The Suddarth family of Crawford County, Indiana consisted of 4 brothers and 1 sister, according to a letter written by Jerry Suddarth in 1899.  These brothers were James, born 1795; Benjamin, born 1801; John, born 1811; and Lewis, born 1812.  The sister was Sarah, who was born in 1803.  In 1810, the female found in the household is the right age to be Sarah.  Of the two boys, Benjamin was born in 1801, so he would have been under 10 at the time of the census.  James would have been 15, so it is possible that a mistake was made in the census.   James could also have been in another household at the age of 15 and this is another child who died young.  I think that with all the other evidence, that either of these situations is very likely.  The 1820 census in Crawford County, Indiana shows two boys, one under 10, and the other 10 to 16.  I think that it is very likely that the one under 10 is Lewis and that the one who is 10 to 16 is John (he would have been 9 at the time; it is very possible that he was reported and/or marked as being 10.  James and Sarah are each in their own households in 1820.  Benjamin has not been found in 1820.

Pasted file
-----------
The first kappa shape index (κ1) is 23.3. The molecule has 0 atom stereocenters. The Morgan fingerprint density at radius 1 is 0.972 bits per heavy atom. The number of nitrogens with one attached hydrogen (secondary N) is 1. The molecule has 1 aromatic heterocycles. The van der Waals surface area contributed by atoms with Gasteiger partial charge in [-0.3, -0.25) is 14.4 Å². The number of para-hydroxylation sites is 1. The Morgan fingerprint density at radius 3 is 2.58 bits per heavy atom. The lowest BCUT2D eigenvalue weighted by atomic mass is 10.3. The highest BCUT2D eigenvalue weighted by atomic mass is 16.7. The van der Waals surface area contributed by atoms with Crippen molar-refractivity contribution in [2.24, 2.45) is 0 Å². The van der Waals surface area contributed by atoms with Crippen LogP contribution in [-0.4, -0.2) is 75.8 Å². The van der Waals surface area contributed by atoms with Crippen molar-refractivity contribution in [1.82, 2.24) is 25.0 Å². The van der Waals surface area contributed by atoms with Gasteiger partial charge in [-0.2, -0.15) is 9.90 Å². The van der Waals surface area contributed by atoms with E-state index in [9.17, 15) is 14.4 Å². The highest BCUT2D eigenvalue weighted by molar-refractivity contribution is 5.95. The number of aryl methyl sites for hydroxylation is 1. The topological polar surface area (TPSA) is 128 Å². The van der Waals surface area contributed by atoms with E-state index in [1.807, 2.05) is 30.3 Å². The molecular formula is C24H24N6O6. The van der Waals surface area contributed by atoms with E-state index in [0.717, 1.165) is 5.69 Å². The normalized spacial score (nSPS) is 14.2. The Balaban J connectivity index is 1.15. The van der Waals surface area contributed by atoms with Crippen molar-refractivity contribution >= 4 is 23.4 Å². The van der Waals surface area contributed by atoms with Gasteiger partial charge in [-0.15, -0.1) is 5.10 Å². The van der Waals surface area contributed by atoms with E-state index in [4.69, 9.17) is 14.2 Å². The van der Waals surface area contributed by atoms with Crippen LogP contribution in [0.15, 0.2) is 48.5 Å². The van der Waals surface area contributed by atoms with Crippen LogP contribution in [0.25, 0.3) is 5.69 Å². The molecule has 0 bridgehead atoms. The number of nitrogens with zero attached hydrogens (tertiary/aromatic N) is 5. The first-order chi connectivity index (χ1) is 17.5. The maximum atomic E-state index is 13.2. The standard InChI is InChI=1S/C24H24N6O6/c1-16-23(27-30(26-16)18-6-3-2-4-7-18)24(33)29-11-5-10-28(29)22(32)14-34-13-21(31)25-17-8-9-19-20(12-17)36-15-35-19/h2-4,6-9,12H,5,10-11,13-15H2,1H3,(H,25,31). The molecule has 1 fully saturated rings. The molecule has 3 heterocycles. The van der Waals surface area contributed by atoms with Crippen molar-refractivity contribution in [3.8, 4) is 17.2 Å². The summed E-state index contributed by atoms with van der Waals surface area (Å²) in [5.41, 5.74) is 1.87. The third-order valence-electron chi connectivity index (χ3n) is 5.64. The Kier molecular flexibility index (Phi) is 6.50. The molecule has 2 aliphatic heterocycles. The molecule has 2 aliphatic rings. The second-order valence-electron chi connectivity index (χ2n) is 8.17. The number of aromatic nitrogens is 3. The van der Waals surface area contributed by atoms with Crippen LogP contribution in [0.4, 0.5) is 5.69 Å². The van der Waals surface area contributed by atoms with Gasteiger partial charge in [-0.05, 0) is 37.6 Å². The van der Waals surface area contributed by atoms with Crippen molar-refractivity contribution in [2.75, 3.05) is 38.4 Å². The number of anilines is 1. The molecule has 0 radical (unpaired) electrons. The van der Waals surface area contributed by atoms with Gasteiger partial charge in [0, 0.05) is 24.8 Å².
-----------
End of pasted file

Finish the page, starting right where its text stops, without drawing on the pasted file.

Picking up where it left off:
No other records have been found which mention Patience.  This is not surprising for a female at that time.  I am pretty confident that the Patience found in 1810 is the same as the Patience found in 1820.  If that is the case, then I believe that she is not a widow, but that Suddarth is her maiden name.  This of course leads to all kinds of questions, such as whose children is she raising, both in 1810 and 1820?  Are they hers and she was never married or are they the children of a relative that she has taken in and is helping to raise?  I am sure that there are many other possibilities, as well.  Patience will remain one of my favorite ancestors to research, hoping to uncover more of her life’s story.